After decades developing in Jersey City, Panepinto Properties has made community-driven development abroad a priority.
It has been 40 years since Joe Panepinto Sr. opened his first office building in Journal Square and his firm, Panepinto Properties, has been a mover and shaker in Jersey City since.
But the road for Panepinto, like many other Jersey City developers, has had its twist and turns. Where at one point, the developer believed Journal Square would continue to be the hub of Jersey City, time has allowed for him to make the transition into downtown.
And as developers have come and gone from the city, Panepinto continues to stay true to his community-oriented, family-centric development model.
Here he discusses what it means to reach the four-decade milestone, where his firm is going, and how he believes Jersey City will continue to mold itself to meet the growing demand of those who want to be to be in the New York metro.
NJBIZ: Describe what it was like being in Jersey City in the late 1970s.
Joe Panepinto Sr.: Right where we’re sitting right now (Harborside Plaza 10) were all abandoned railyards. That was in the 1980s and 1990s. I started developing in Journal Square first because Journal Square was the hub of the commercial district because the waterfront had deteriorated to abandonment. My first project was a small little office building I built for my own law office and title company. That was in 1977. And that is when I formed Panepinto Properties. I bought it in a foreclosure auction and designed and built it. I owned the building until about three years ago.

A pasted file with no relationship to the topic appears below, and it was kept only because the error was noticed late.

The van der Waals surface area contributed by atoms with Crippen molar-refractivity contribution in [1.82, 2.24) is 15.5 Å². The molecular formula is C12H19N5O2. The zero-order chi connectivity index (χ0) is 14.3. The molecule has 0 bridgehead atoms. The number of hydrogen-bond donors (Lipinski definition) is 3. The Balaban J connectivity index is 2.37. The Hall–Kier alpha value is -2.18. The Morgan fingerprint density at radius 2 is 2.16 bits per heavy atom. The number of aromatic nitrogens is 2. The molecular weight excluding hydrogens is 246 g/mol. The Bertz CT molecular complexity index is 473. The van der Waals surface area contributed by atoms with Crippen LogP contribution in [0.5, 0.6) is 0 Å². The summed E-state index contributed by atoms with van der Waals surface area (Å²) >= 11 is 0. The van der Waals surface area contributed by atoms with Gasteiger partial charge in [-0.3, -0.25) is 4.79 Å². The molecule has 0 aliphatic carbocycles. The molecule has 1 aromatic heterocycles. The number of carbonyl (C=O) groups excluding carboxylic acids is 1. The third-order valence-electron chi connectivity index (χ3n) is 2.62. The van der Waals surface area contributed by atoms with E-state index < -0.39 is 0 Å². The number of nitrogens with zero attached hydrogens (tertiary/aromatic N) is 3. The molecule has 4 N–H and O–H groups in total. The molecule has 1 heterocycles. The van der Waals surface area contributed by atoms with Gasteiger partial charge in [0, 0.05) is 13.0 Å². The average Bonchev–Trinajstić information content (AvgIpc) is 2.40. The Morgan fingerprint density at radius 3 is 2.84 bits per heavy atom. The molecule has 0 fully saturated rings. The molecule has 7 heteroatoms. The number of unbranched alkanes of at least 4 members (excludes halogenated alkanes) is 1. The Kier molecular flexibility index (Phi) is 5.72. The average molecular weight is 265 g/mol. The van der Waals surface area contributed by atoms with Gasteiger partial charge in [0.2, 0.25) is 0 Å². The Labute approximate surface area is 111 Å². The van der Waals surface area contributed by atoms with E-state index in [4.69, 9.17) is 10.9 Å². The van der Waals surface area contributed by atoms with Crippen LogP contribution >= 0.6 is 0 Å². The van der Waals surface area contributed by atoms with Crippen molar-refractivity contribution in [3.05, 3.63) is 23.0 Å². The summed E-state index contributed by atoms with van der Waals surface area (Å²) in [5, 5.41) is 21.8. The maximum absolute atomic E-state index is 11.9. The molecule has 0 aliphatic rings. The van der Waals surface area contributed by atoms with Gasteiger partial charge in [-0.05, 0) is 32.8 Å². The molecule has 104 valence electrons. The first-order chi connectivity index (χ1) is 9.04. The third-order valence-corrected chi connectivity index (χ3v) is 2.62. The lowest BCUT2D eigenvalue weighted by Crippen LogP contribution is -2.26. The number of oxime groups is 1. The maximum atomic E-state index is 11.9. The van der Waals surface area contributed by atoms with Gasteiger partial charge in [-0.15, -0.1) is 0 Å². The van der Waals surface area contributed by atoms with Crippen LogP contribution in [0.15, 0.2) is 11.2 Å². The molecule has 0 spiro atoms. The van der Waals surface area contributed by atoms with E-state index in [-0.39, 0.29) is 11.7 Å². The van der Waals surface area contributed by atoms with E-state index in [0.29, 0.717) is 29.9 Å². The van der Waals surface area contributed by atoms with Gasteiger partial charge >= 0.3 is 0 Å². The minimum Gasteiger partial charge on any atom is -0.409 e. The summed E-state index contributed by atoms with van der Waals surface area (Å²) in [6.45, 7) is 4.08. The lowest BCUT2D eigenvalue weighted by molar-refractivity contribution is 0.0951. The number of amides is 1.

NJBIZ: Seeing as how the development in Jersey City has taken off disproportionately in the waterfront and not so much in Journal Square, what do you think was the impetus to start developing downtown?
Panepinto: The focus shifted to the waterfront when the large railroads that owned all the vacant lots in the waterfront were sold at auction. They were in foreclosure. It was the Pennsylvania, the Baltimore and Ohio railroads. In fact, I went out to Ohio to bid on a piece of property that right now, the entire LeFrak property sits on. I owned, with a local company, 27 acres. You can read about the first parking lot I opened. That was on the [LeFrak] property that we bought at auction for $80,000.
NJBIZ: What happened after you purchased that property?
Panepinto: What I first did was, I established the waterfront as a destination for the ferry service, which is really what prompted the development [downtown]. At the time, the city did not want to have parking lots along the waterfront because they didn’t want to become a parking lot for New York City.